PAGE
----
defect

noun
de·​fect | \ ˈdē-ˌfekt, di-ˈ \

Definition of defect 

(Entry 1 of 2)

1a : an imperfection that impairs worth or utility : shortcoming the grave defects in our foreign policy A defect prevented the DVD from playing properly.
b chemistry : an imperfection (such as a vacancy or an unlike atom) in a crystal lattice (see lattice sense 2)
2 : a lack of something necessary for completeness, adequacy, or perfection : deficiency a hearing defect

defect

verb
de·​fect | \ di-ˈfekt \
defected; defecting; defects

Definition of defect (Entry 2 of 2)

intransitive verb

1 : to forsake one cause, party, or nation for another often because of a change in ideology a former KGB agent who defected to America
2 : to leave one situation (such as a job) often to go over to a rival the reporter defected to another network

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Other Words from defect

Verb

defector \ -​ˈfek-​tər \ noun

Examples of defect in a Sentence

Noun

They examine their products for defects. She was born with a heart defect. Vanity and pride were his two worst character defects.

Verb

The Russian scholar defected in 1979. She defected from the conservative party. He defected to the West before the war began. The reporter defected to another TV network.
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Recent Examples on the Web: Noun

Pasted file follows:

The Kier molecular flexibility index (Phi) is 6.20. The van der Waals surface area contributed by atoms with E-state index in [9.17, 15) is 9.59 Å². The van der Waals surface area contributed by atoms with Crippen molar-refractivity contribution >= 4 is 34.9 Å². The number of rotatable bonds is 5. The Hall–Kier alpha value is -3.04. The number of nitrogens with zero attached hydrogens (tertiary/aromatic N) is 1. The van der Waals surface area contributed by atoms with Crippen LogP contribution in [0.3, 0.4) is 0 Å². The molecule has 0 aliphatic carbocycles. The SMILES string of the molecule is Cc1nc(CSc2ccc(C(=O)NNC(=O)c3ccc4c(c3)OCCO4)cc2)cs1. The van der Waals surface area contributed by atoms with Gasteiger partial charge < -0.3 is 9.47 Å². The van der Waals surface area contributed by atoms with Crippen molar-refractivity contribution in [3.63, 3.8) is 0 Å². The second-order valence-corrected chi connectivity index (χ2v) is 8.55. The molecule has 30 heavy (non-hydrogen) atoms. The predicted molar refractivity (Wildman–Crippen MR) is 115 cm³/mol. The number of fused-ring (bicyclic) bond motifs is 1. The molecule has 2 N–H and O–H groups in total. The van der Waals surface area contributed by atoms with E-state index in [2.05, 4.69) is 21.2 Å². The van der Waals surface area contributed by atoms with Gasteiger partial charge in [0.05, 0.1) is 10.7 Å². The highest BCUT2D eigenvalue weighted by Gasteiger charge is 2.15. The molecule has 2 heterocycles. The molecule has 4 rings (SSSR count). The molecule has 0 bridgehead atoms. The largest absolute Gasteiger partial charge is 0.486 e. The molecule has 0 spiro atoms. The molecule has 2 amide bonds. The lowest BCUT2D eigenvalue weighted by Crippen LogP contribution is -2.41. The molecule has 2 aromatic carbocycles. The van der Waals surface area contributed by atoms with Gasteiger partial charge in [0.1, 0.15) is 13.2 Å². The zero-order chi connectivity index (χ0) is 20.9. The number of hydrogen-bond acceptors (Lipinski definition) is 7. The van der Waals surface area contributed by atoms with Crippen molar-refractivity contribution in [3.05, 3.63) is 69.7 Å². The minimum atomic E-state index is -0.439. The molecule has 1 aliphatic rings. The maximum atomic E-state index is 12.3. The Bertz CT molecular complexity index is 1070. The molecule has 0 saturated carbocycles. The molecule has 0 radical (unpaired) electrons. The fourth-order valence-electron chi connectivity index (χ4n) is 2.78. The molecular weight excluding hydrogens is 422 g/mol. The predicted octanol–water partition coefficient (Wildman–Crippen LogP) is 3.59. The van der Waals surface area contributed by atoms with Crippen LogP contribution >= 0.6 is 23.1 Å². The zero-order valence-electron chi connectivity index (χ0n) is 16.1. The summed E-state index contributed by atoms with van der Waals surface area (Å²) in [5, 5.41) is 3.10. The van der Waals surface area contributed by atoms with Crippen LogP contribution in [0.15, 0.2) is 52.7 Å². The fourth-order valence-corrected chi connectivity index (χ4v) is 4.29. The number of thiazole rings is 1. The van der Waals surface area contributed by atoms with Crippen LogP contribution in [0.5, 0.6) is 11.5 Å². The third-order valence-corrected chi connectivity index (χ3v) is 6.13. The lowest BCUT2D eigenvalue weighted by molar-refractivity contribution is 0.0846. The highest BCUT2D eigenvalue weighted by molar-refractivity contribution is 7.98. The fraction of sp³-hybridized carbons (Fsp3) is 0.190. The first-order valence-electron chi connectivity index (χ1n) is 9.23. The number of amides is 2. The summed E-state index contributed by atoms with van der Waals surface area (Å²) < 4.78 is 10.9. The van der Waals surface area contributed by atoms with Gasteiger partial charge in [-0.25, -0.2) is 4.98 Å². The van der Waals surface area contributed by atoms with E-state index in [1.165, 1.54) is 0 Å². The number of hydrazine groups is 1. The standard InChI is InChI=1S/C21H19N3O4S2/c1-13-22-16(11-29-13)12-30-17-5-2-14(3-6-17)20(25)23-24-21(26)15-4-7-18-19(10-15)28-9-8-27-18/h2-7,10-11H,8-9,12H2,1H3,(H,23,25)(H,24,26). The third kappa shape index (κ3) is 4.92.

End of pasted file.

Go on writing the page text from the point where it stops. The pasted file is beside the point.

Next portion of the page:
And, informatively, people with radical beliefs were less likely to update their confidence in response to the additional information, a feature that the authors consider a defect specific to metacognition. John Timmer, Ars Technica, "Political radicals don’t evaluate their own errors—about anything," 21 Dec. 2018 And if there is a mechanical defect, there is the parts department at Bob’s Mower Shop. Jonathan Kolatch, WSJ, "Keeping Dad Alive From 7,000 Miles Away," 23 Dec. 2018 Using several smaller dies helps avoid these defects. Peter Bright, Ars Technica, "Intel announces Cascade Lake Xeons: 48 cores and 12-channel memory per socket," 5 Nov. 2018 In the collision’s wake, a design defect doomed the ship by letting in water that worsened flooding. Kyle Mizokami, Popular Mechanics, "How Confusion and Defects Led to a Norwegian Warship's Embarrassing Accident," 3 Dec. 2018 The announcement comes just days after the company recalled some of its Segway Ninebot scooters in Los Angeles, San Diego, and Lake Tahoe due to manufacturing defects that could result in battery explosions. Dami Lee, The Verge, "Lime is investing $3 million to educate riders on safe scooter practices," 5 Nov. 2018 Any buyer would appreciate knowing upfront about any defects a piece of furniture might have, so don't shy away from posting close-up images of blemishes. Monique Valeris, ELLE Decor, "An Expert's Top Advice for Selling Furniture Online," 13 Sep. 2018 Any future plebiscite will be hobbled by the same defect as the last one: ambiguity about the precise outcome voters desire. Joseph C. Sternberg, WSJ, "Britain Risks Death by a Thousand Elections," 21 Nov. 2018 Blake was born with Spina Bifida and had surgery the day after he was born to close the defect on his back, after his spine did not form properly in the womb. Kelly O'sullivan, Country Living, "Best Grandpa Ever Makes the Cutest Halloween Costume for His Grandson With Spina Bifida," 24 Oct. 2018